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Readers Respond

A roundup of email received by Home Channel News

Employee morale
The following is a response to the article, “Unhappy employees are staying put.”

“[Unhappy employees are] soon to be going, or at least when the economy improves — that’s when they will leave in droves because of extreme low pay and lack of respect from employers. Why wouldn’t they? No one likes being used or abused. Do you?”
— Rick Heath

Swipe fees at the point of sale
The following letters refer to the proposal that would allow retailers to charge customers a fee for using credit or debit cards to cover the swipe fee:

“This will become a competitive-advantage issue with leading retailers using the absence of any fees against any that charge the fees, or providing no fee to frequent-shopper card holders. A useful statistic would be a compilation by IRI or Nielsen of cash-to-card ratios by basket size to better understand the impact of any charges.

“One sees many online sellers dropping or discounting shipping fees as an analog to this potential set of charges.

“Net: Any additional fees will disappear within six months.”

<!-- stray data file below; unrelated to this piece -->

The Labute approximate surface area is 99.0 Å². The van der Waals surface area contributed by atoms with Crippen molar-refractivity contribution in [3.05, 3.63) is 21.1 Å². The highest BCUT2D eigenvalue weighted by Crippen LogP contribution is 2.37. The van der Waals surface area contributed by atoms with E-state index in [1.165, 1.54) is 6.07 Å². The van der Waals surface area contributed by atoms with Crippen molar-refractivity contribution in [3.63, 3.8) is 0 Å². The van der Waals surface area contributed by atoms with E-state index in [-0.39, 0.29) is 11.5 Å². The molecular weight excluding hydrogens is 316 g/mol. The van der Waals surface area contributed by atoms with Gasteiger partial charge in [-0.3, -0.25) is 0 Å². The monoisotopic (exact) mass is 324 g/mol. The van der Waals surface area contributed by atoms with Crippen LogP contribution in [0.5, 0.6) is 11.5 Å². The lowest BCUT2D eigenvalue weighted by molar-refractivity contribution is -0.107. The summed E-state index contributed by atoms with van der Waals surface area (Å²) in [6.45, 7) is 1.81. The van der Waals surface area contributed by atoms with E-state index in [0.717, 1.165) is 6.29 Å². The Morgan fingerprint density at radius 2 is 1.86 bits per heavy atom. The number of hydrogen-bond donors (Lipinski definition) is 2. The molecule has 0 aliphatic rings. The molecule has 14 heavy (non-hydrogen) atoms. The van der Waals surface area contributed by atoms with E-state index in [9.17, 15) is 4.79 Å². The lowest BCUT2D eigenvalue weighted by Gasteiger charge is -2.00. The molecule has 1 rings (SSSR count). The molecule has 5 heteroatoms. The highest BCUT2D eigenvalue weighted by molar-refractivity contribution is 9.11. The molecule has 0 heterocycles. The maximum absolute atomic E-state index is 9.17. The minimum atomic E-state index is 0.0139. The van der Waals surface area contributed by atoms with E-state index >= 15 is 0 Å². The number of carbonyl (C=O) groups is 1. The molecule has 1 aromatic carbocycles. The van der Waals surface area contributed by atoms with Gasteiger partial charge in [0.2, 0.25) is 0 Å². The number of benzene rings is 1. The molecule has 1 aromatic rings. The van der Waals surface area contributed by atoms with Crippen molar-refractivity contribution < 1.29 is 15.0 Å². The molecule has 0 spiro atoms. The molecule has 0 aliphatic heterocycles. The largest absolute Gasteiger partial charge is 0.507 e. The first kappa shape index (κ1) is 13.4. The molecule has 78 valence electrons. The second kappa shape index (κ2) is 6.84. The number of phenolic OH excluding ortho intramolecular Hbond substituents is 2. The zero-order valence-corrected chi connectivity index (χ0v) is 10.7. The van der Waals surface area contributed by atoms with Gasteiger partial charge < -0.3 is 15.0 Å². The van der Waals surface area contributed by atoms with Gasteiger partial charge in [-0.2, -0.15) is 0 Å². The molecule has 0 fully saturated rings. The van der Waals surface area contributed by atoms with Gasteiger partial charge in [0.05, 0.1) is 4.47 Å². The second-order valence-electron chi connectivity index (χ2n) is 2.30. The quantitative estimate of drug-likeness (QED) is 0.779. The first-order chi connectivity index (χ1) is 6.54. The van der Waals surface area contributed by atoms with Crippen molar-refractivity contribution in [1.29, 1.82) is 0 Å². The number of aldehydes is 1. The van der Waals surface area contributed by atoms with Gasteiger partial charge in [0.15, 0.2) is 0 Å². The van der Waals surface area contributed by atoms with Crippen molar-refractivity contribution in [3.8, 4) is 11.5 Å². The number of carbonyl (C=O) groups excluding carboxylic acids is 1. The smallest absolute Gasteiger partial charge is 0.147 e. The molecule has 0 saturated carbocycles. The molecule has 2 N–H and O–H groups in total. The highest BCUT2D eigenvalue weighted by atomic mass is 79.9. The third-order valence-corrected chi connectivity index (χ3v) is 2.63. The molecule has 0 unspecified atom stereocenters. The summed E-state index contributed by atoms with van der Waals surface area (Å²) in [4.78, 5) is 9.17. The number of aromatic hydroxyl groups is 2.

— David D Harvison 

“I think the retailer should add the fees as a surcharge. I know that would encourage me to pay cash and likely most other consumers who have the cash. It would serve three purposes.

“Cause pause to people about building credit card debt;

“Hopefully reduce sell price on goods where the bank fees are already built into the cost of the goods; and

“Potentially cause banks to reduce fees if they want people to use their cards.”

— Gregory Phillips

“It is my opinion that almost every business that accepts credit and debit cards for payment has built in the fees as a part of their expenses in their budgets, and that expense appears as a line item on their income statements. Businesses shouldn’t consider a surcharge for credit/debit transactions, since those expenses have already been considered in their retail pricing structure as a part of their planning process, and adding a fee would be charging the consumers twice for the same expense line item. If businesses create a change in retail pricing (discount) for paying cash, then most businesses will experience better ratios and profitability in the first year or two. After a year or two of that activity, they will be able to more accurately adjust their budgets to reflect a new percentage for credit/debit card sales and the associated fees, and be back on track.

“Most consumers understand and know that businesses consider all costs of doing business when setting retail pricing, so any surcharge could be looked at as ‘gouging,’ and those who offer discounts for cash could take advantage of those who try to take advantage of their customers by adding a surcharge.”
— Wayne G. Reimer

“How many other fees will the banks think of? Let the banks take better care of their house. Regulate them or they continue to dream up additional charges.

“They make plenty on interest.”